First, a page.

Drills help staff and students calmly, quickly and safely respond in any type of emergency. All schools are required to conduct 11 drills annually:
- 5 fire drills
- 5 lockdowns
- 1 tornado
Emergency response protocols
A school emergency can take a number of forms including an environmental event such as a chemical spill or gas leak; a weather emergency such as a tornado warning; or an intruder in or near the school.
The nature of a school emergency dictates what emergency response protocol school officials will put in place to ensure the safety and well being of students and staff. There are four options that can be performed during an emergency. In the event of an emergency at your child’s school, it is important to know these terms.
- Containment: a containment takes place when there is a threat or hazard OUTSIDE the school such as law enforcement activity or hazardous conditions.
- All students and activities are moved inside.
- Exterior doors are locked and monitored.
- Learning inside the school continues.
- Lockdown: a lockdown takes place if a threat is identified INSIDE the school or on the property.
- Exterior doors will remain locked.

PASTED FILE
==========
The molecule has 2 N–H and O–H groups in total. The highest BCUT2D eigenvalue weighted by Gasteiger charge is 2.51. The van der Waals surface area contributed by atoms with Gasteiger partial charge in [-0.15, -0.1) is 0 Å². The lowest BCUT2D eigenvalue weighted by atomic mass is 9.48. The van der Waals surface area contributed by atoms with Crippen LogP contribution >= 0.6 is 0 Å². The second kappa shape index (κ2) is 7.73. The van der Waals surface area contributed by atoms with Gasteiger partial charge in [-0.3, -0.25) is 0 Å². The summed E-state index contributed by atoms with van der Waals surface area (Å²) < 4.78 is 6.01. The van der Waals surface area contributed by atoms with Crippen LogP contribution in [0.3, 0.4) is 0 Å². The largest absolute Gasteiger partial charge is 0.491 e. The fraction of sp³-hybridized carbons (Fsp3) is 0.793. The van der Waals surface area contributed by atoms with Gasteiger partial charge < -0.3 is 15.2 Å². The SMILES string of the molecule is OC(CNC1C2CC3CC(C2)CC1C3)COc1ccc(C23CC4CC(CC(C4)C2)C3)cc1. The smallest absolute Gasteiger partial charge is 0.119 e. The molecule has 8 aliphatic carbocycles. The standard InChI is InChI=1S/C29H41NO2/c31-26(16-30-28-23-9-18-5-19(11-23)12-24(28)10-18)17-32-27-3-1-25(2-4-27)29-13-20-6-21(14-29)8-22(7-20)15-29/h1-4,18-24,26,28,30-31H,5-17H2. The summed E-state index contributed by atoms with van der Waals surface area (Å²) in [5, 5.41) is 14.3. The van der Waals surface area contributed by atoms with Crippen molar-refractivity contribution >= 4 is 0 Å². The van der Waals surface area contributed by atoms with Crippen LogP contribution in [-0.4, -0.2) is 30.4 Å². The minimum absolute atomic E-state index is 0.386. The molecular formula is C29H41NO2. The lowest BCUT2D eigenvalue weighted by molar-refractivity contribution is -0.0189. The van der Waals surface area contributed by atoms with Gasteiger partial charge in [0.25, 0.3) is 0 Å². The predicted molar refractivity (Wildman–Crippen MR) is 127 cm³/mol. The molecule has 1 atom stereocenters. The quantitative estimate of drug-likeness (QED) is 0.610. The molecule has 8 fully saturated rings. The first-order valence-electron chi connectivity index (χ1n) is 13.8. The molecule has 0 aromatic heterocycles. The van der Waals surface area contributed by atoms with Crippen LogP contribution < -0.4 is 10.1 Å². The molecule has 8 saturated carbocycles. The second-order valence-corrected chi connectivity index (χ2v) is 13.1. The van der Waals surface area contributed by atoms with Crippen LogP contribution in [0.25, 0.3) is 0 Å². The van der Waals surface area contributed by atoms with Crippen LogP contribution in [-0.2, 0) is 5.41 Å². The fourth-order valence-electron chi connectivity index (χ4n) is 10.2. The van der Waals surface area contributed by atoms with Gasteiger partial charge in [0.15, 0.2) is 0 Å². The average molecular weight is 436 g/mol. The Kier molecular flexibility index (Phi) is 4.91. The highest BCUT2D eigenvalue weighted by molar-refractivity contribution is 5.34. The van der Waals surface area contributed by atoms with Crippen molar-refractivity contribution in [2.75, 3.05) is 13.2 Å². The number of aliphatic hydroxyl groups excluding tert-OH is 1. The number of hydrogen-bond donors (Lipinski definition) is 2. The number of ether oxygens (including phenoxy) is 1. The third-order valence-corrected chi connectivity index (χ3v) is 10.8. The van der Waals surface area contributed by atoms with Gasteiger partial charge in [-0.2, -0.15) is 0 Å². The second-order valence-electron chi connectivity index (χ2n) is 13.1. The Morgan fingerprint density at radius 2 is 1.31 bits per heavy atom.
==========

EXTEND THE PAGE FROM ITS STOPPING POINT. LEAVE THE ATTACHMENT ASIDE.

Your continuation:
- All occupants will shelter in a locked room.
- Lights are turned out.
- Everyone will remain out of sight and silent.
- No entry into or exit from the school will be allowed.
- Students and staff are released by district or emergency personnel only.
- Evacuate: in the event of certain building emergencies such as a fire, gas leak or unsafe situation near the school affecting release times, students and staff are moved to a safe assembly location.
- Shelter in place: students and staff are instructed to take safe shelter in designated areas inside the school to protect them from hazardous materials or severe weather.
- No entry into or exit from the school will be allowed until an “all-clear” announcement is given.
- Students will NOT be release during shelter-in-place.
Parent responsibilities during a school emergency
As a parent, your first instinct is to call or go directly to the school and get your child. Unfortunately, this will complicate matters from a safety and security standpoint and hinder the work by police and fire officials on the scene.
The best action parents can take in an emergency is to stay close to their phone and email, and monitor local radio and TV reports for regular updates and instructions.
Do NOT call your child during a school emergency. This could compromise your students safety. Children will be instructed when it is safe to text their parents.